Thursday, June 7, 2012

for what it's worth: the struggle of the self

This blog has become somewhat of a joke despite my slightly less than best intentions for it. This is the first post I've actually typed out since September of last year, but it's one of many that has been narrated in my mind. The truth is, I have a lot to say, and it's mostly not about running a family on a budget or the day to day ups and downs of being a stay at home mom to a one year old, though these are very relevant and interesting things to write about. It's thoughts that I have while I'm doing those things that get lost in the shuffle. Thoughts that run deeply through me, that my one year old daughter and schnauzer (who are the only ones here as the words tumble through my brain) cannot and should not understand. So they get labeled, dog eared if you will, in the aspiring hope that one day I will make it my mission to sit down and let the dishes and the dust pile up a bit so that I can put these thoughts down concretely and share them with fellow adults who might find them useful or at least interesting.

So now that I've gone into too much detail just vaguely describing what I'm about to write about, here it goes.

Self is a strange notion. It all at once defines us and yet doesn't at all. And I've been thinking about this a lot lately as I've had my eyes opened to some of my idols, which just for the record is an amazingly hard but wonderful thing to experience. As a child we are told under unwise council that we can do anything we set our minds to, that all we need is self confidence. And for a moment, maybe longer, we feel like this is true and our sense of self is heightened. The illusive idea of self confidence feels attainable and no one can shake it. But then reality, also known as life or growing up, happens and we feel jaded by this utter nonsense. It isn't fitting for everyone to be anything. No one comes into the world with a talent for any and everything, nor should they. The plan of the Creator is quite different than this and it never leaves a depleted feeling as the lie of the self does. One's confidence, or better yet their worth, cannot be found in the self, which cannot even be distinctly defined. It has to be found in something larger, something more cohesive and just downright more important than themselves.

And so begins the journey to find the self for many. The disillusionment of the self confidence lie creates a hunger for something bigger, something that will shed light on who we are. But the lie is really just perpetuated again. Finding the self is just a rephrased adult version "you can be anything!". The self once again seeks the self and returns void. Who you are ends up being either a reaction or a reproduction of the circumstances in which you "found yourself".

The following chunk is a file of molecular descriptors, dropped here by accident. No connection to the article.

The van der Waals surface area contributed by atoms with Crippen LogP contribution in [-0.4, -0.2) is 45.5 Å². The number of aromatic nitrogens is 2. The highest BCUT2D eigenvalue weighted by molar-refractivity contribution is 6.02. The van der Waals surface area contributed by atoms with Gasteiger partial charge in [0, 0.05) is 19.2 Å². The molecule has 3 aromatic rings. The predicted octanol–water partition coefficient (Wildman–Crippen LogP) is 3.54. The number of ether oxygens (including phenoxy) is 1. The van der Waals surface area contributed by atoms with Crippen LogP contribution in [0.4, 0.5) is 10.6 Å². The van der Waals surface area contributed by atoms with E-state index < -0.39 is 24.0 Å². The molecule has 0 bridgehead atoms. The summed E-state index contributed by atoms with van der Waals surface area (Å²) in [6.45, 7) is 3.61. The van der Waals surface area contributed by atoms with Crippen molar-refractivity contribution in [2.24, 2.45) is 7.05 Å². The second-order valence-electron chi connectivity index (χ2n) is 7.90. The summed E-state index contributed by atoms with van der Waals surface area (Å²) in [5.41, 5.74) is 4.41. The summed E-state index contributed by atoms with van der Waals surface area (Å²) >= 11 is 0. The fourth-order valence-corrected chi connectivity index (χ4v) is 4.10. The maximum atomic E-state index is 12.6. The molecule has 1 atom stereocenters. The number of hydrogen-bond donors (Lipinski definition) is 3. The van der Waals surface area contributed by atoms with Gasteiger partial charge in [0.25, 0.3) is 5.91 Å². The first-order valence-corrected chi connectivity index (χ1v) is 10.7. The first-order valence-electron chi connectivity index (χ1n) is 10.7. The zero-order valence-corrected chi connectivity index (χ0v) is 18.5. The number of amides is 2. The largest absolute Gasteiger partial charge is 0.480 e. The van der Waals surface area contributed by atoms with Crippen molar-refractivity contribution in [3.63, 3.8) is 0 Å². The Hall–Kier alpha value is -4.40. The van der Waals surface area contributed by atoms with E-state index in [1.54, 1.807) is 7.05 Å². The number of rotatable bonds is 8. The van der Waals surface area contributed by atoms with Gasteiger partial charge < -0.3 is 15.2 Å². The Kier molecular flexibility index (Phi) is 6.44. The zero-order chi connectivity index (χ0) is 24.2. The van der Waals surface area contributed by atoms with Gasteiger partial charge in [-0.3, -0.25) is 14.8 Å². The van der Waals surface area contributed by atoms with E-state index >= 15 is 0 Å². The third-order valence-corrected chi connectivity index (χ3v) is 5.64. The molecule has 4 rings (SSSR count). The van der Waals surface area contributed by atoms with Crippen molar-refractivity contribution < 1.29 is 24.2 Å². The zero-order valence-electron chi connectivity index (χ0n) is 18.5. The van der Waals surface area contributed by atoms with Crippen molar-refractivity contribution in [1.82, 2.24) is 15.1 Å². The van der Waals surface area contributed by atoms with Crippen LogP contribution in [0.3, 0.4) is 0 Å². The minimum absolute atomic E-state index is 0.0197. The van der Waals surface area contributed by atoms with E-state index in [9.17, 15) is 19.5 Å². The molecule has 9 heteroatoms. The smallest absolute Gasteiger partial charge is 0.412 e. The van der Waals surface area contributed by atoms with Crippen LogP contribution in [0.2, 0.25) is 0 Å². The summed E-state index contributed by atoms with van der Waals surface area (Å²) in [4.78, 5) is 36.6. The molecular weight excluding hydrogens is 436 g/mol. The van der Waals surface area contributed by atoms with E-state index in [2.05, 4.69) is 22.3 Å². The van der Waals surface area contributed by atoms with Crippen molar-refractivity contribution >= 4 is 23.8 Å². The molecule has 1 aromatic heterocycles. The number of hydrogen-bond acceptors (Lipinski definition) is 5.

Here is where your worth lies. What you do with this notion of self has a direct link to what you place your worth in. Despite our best efforts to stay comfortably numb to it, we truly do all have a void in our lives. And the worldly fix is to fill it up with whatever feels good, whatever inflates the self. Fill yourself with more self. But when are you filled by this method? You can't be. It is a self defeating concept that is thought through very little but acted on with great enthusiasm. And filling the void with yourself can look like many different things. Money, sex, relationships, comfort, good looks, education, children, entertainment, even ministry... I could go on. The point is that it doesn't always look glaringly bad to us by our flawed perception. We are all quick to see the wrong in living our lives for drugs or promiscuous sex, but anything that points us towards more and more of US is wrong. And it's wrong because we weren't created for it. The void is there and it can literally never be filled by any of these things, even the good things, because they cannot bear that load.

The remedy lies in this truth -the self need not be found, but lost. As Jesus says in Matthew 10, "Whoever finds their life will lose it, and whoever loses their life for my sake will find it". Our desires to find ourselves, no matter what they are, cannot complete us as we need to be completed. We must see that the seeking of the self will eventually leave us empty, when the thrills of the their temporal promises of happiness are past. But here is where the beautiful story of the gospel of Christ fits perfectly into the struggle of the self. A Redemptive God steps in as a man with His own struggle of self and defeats the power of the lie for our sake. Without Christ we don't want life, we just want self and more self. Because life is found at the cross, where the sinful self was redeemed and reconciled to God and life is being confident in Christ.


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